Chief Justice John Roberts calls for end of confirmation gridlock

By John Minnis

Legal News

Gov. Rick Snyder named Appeals Court Judge Brian Zahra of to the Michigan Supreme Court. The Monday, Jan. 10, appointment fills the vacancy of Maura Corrigan, who left the court to take over as director of Michigan Department of Human Services.

Zahra, 51, was appointed to the appellate court in 1999 by Republican Gov. John Engler and was elected to the court in 2000 and re-elected in 2006. Prior to serving on the Court of Appeals, Zahra was a Wayne County Circuit judge from 1994-98 and an attorney and partner at the Dickinson Wright law firm from 1989-94.

A conservative, Republican who shares the philosophy of Justice Corrigan and the majority on the Michigan Supreme Court, Zahra fulfills Snyder's vow to appoint a rule-of-law justice.

The appointment maintains a 4-3 Republican majority on the court, but not the gender balance. Zahra will be the fifth male on the court, along with two female justices, Mary Beth Kelly, a freshman Republican, and Marilyn Kelly, a Democrat who just ended her term as chief justice.

Robert P. Young Jr., recently elected by the court to serve as chief justice, was pleased with Zahra's appointment.

"This is an excellent choice, and I am delighted to add my personal welcome and congratulations to Justice Zahra," he said.

Young said he has known Zahra almost since he began practicing law and cited Zahra's remarkable career as a lawyer and as a judge. He said Zahra is widely recognized as one of the state's top jurists and believed that the state high court has adopted more of Zahra's decisions than those of any other sitting lower court judge.

"Justice Zahra will bring not only his considerable intellect but also his experience as a judge at all levels of our system," Young said. "As a jurist committed to following the rule of law, he is a worthy successor to my dear friend Justice Corrigan, who is departing to take on the challenge of protecting Michigan's abused and neglected children."

Zahra earned a bachelor's degree in general studies at Wayne State University in 1984 and his J.D. at the University of Detroit School of Law in 1987. He was a law clerk to U.S. District Judge Lawrence P. Zatkoff, Eastern District of Michigan, from 1987-89, and he served as adjunct law professor at U-D Mercy from 1994-2001.

He is married to Suzanne Casey. They live in Northville Township and have two children.

While Zahra was on the short list of possible Snyder picks to replace Corrigan, some court watchers thought the governor may seek to keep the gender balance on the court with the appointment of someone like Kirsten Frank Kelly, also a Republican Court of Appeals judge from Wayne County.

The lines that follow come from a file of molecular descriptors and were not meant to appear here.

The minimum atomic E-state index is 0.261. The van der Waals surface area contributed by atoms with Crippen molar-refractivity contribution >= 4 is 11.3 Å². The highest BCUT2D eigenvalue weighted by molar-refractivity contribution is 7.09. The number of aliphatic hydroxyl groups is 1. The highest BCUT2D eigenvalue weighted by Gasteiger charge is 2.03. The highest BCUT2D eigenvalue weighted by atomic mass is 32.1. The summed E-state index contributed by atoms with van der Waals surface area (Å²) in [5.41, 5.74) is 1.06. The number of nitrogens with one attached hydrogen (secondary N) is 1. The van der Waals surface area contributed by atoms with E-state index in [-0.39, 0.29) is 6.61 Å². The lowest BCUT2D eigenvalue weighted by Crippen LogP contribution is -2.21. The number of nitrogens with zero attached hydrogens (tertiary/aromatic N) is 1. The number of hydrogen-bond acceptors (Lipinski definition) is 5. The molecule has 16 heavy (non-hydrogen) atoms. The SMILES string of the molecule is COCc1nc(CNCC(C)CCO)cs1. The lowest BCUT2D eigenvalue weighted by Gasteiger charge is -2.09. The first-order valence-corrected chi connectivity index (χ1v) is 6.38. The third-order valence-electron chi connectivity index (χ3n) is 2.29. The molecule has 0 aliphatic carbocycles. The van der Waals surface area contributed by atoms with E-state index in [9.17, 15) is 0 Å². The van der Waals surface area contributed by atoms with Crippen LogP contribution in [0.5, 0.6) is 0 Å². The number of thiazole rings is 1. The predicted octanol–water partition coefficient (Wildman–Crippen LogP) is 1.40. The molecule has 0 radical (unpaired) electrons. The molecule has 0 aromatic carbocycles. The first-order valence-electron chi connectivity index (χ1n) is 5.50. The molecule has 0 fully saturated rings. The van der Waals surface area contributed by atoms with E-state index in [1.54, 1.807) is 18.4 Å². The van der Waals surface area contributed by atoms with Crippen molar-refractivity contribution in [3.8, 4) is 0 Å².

Grand Rapids appellate Judge Jane Markey, who unsuccessfully sought the Republican nomination Michigan Supreme Court last summer, also vied for Snyder's appointment. She, too, bills herself as a rule-of-law advocate.

Nevertheless, she said she not only considers Zahra a colleague on the Court of Appeals, but also her friend. She said he will make a fine Supreme Court justice.

Markey points out that currently all the state's highest court justices hail from either the greater Detroit or Lansing areas, unlike the 28 judges of Court of Appeals that are elected from four districts.

"It really is incongruous that the highest court lacks that same balance and diversity," she said. "It makes a difference, and it's healthy for the courts and the administration of justice."

Zahra will have to run for election in 2012 to keep the appointment and again in 2014, when Corrigan's term expires.

As the fate of Alton T. Davis makes clear, an appointee's "incumbent" designation on the ballot does not necessarily mean getting elected. Davis, a Democrat, was appointed last summer by Gov. Jennifer Granholm to replace Republican Justice Elizabeth Weaver who resigned. He lost in November's election to Republican challenger Mary Beth Kelly.

by Kimberly Atkins

The Daily Record Newswire

In his year-end report on the state of the judiciary, Chief Justice John G. Roberts, Jr. called on Senate lawmakers to stop stalling judicial nominees as a political maneuver.

While lauding progress that has been made in cost savings, improved efficiency and reduced backlogs, Roberts said there are still obstacles keeping the judiciary from fully reaching its potential.

''Two stand out at the beginning of this new year: an economic downturn that has imposed budgetary constraints throughout the government, and the persistent problem of judicial vacancies in critically overworked districts,'' Roberts wrote in the report.

Roberts noted that ''budgetary constraints are nothing new for the judiciary'' - he has perennially called for cost-saving measures as well as boosting judicial pay scales to attract the best judicial candidates since assuming the top judicial post.

But in the latest report, Roberts focused more on the problem of judicial nominees being stalled or blocked in the Senate, usually as part of a political maneuver.

''Each political party has found it easy to turn on a dime from decrying to defending the blocking of judicial nominations, depending on their changing political fortunes,'' Roberts wrote.

''This has created acute difficulties for some judicial districts.

"Sitting judges in those districts have been burdened with extraordinary caseloads.

"I am heartened that the Senate recently filled a number of district and circuit court vacancies, including one in the Eastern District of California, one of the most severely burdened districts.

"There remains, however, an urgent need for the political branches to find a long-term solution to this recurring problem.''

Published: Thu, Jan 13, 2011

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